With guest blogger, Yakira Shepherd:

I am a 19 year old South African from Johannesburg. When I decided to come to IDC Herzliya I knew that I would be inundated with hundreds of different cultures as it is an international school. At the same time I was anxious that despite being in Israel, maintaining my connection to Torah and the mitzvot would be a struggle in both a practical and emotional sense. However upon learning about and understanding the role of OU-JLIC I became incredibly grateful for the popular American culture of the university, enabling me as a South African, to be exposed to such a wonderful organisation. An organisation that has allowed me not only to comfortably uphold my Torah values and lifestyle, but has also encouraged me to grow and improve.

I arrived on campus searching for guys with a kippah on their head and girls who were wearing skirts in the hopes of creating a connection with anyone religious. I knew I needed to find people to spend Shabbat with, and people who I could connect to on a deeper level through a shared knowledge and understanding of religion. I of course signed up to receive information from OU-JLIC about events, but at the same time I had no idea what the organisation was. Finding a group of people who shared my perspective on life, being Jewish and being religious was my goal. At first I was truly afraid that I would not be able to find this in the sea of hundreds of first year International students. As the first Shabbat of the year was approaching, my anxiety to find people to be with on Shabbat increased, but my mind was put at ease when I was sent a message, by a OU-JLIC organiser, asking if I would like to take part in a Friday night meal in another student’s home. I responded immediately yes. I was significantly more relaxed when it was requested that all the food each person brought to the meal was either a store bought kosher product, or cooked in a kosher kitchen. I knew I had found my people.

At that first Friday night meal I met some of my now closest friends. We all went after dinner to the first oneg in yet another student’s home. I walked in, anxious and excited. As I walked into the room, the sheer volume of people was overwhelming. I felt like I knew no one. But within five minutes, I already felt at home. The warmth and joy in the room was tangible. All my worries went away, I knew that I had a place and that was an immense comfort. From that moment I have hardly missed any of the OU- JLIC events. From challa bakes and shiurim to Shabbat meals in the park, every event has established a family. We are a unit, who cares for one another, and ensures that no one is ever alone. It is such a blessing to be part of the family that Rav Josh and Margot Botwinick have created. With two events and an incredible Shabbat experience each week, there are so many opportunities to grow. Student run events are always inspiring. Having students host: both shiurim and Shabbat meals, makes us feel even closer as a family. Every event is guaranteed to have some core members of our community/family and always at least one new person. This means that while our community is growing constantly, there is a core warmth that keeps us grounded.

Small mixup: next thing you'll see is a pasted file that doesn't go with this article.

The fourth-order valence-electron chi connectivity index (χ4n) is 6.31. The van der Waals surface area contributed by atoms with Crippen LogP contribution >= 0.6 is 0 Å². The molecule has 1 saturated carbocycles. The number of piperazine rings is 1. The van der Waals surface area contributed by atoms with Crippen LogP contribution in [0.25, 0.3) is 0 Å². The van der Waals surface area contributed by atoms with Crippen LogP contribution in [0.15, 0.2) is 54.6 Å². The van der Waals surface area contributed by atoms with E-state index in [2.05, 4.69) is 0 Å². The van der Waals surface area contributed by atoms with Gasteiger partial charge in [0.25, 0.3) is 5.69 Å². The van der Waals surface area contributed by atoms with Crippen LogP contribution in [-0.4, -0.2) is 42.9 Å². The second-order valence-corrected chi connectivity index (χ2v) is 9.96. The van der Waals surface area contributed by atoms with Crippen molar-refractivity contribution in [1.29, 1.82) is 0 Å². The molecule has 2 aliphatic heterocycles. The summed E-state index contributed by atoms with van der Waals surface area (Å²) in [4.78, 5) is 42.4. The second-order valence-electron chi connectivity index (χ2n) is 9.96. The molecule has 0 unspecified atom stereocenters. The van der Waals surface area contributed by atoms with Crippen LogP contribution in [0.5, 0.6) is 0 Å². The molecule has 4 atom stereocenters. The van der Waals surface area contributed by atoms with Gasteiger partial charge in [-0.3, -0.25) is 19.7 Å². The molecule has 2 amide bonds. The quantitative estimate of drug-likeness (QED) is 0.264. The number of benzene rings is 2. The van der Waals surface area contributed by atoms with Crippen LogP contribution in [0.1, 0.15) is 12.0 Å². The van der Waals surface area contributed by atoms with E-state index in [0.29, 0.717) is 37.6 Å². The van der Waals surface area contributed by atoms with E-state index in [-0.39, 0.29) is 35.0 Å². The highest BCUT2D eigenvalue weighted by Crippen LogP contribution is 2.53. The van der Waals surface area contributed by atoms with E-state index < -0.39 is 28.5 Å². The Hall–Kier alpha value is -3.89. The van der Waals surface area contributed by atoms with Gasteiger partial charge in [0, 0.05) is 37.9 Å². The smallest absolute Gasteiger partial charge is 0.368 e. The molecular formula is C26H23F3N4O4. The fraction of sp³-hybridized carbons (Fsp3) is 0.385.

Shabbat with OU-JLIC is one of the most incredible experiences. Every Friday night begins with a Carlebach Kabalat Shabbat at the Botwinicks. We sometimes have up to 70 people. The spirit, joy and unity is tangible in every melody. We then divide up into Shabbat meals at different people’s homes and everyone contributes. Often we then reconnect as a group for an oneg, we talk and relax until all hours of the night. Shabbat day is another unique and beautiful experience. Shacharit in the morning is joint with a nearby old age home, and after that everyone heads to a nearby park for “Kiddish in the park.” Everyone provides food, potluck style, so there is always plenty to eat, and it is always delicious. After saying kiddush we wash our hands and begin with lunch. The relaxed atmosphere is a perfect end of one week and start of the next. For the people who are capable of eating even more, we go to the Botwinicks for seuda shlishit. There we sing, eat and relax until we are able to bring out the magical Shabbat with a musical havdalah. It truly feels like the whole Shabbat is spent with family and it leaves you feeling rested and energised for the week

Being on campus at IDC in general is a wonderful experience.The lecturers and administration really care about all the students and our success. The atmosphere is warm and calm. The international culture is unbelievable and really enhances the whole university/college experience. You meet so many people in your courses and on campus,  OU-JLIC is yet another way to connect to people from around the globe in a different space.

While there are many practical struggles living in Israel alone, there is so much beauty. I am loving all my experiences because I know I have the best of both worlds. From a more secular perspective, I am getting an incredible, internationally recognised education, making connections with people in my industry, learning about myself through my degree and growing as a person. And from the perspective of my religious journey, I am connecting to Jews from all over the world, learning Torah, sharing mitzvot and growing spiritually in the Holy Land. IDC has been incredible for me so far, and this journey has been enhanced with OU-JLIC.





Yakira is a first year student at the Raphael Recanati International School  of IDC Herzliya, from Johannesburg, South Africa.